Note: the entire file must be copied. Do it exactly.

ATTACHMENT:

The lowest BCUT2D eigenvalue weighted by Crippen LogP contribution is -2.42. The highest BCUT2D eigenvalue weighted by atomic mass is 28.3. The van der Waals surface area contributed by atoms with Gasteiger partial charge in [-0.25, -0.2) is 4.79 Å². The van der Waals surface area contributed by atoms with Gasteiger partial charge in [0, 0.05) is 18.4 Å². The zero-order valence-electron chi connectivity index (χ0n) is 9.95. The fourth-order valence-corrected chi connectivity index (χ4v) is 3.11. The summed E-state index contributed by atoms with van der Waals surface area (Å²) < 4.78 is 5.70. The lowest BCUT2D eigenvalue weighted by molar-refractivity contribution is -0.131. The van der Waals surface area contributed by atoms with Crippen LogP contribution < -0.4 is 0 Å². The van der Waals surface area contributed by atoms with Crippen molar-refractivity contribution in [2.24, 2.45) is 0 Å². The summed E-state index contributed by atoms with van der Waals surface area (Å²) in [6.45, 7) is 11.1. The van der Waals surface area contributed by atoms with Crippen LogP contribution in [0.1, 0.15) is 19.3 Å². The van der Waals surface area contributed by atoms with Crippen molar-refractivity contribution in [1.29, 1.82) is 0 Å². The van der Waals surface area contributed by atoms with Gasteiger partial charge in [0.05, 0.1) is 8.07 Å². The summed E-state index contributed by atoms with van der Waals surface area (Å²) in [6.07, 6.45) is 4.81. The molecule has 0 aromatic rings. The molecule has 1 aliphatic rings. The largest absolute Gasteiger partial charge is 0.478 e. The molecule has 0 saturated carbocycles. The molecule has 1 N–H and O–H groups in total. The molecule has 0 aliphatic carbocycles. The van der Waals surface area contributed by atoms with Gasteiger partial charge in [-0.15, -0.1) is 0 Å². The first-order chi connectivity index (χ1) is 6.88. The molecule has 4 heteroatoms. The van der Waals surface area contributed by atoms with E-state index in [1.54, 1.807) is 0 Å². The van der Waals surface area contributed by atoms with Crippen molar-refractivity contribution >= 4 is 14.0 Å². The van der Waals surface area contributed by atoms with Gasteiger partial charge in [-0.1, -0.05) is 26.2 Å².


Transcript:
The lowest BCUT2D eigenvalue weighted by Crippen LogP contribution is -2.42. The highest BCUT2D eigenvalue weighted by atomic mass is 28.3. The van der Waals surface area contributed by atoms with Gasteiger partial charge in [-0.25, -0.2) is 4.79 Å². The van der Waals surface area contributed by atoms with Gasteiger partial charge in [0, 0.05) is 18.4 Å². The zero-order valence-electron chi connectivity index (χ0n) is 9.95. The fourth-order valence-corrected chi connectivity index (χ4v) is 3.11. The summed E-state index contributed by atoms with van der Waals surface area (Å²) < 4.78 is 5.70. The lowest BCUT2D eigenvalue weighted by molar-refractivity contribution is -0.131. The van der Waals surface area contributed by atoms with Crippen LogP contribution < -0.4 is 0 Å². The van der Waals surface area contributed by atoms with Crippen molar-refractivity contribution in [2.24, 2.45) is 0 Å². The summed E-state index contributed by atoms with van der Waals surface area (Å²) in [6.45, 7) is 11.1. The van der Waals surface area contributed by atoms with Crippen LogP contribution in [0.1, 0.15) is 19.3 Å². The van der Waals surface area contributed by atoms with Crippen molar-refractivity contribution in [1.29, 1.82) is 0 Å². The van der Waals surface area contributed by atoms with Gasteiger partial charge in [0.05, 0.1) is 8.07 Å². The summed E-state index contributed by atoms with van der Waals surface area (Å²) in [6.07, 6.45) is 4.81. The molecule has 0 aromatic rings. The molecule has 1 aliphatic rings. The largest absolute Gasteiger partial charge is 0.478 e. The molecule has 0 saturated carbocycles. The molecule has 1 N–H and O–H groups in total. The molecule has 0 aliphatic carbocycles. The van der Waals surface area contributed by atoms with Gasteiger partial charge in [-0.15, -0.1) is 0 Å². The first-order chi connectivity index (χ1) is 6.88. The molecule has 4 heteroatoms. The van der Waals surface area contributed by atoms with E-state index in [1.54, 1.807) is 0 Å². The van der Waals surface area contributed by atoms with Crippen molar-refractivity contribution >= 4 is 14.0 Å². The van der Waals surface area contributed by atoms with Gasteiger partial charge in [-0.1, -0.05) is 26.2 Å².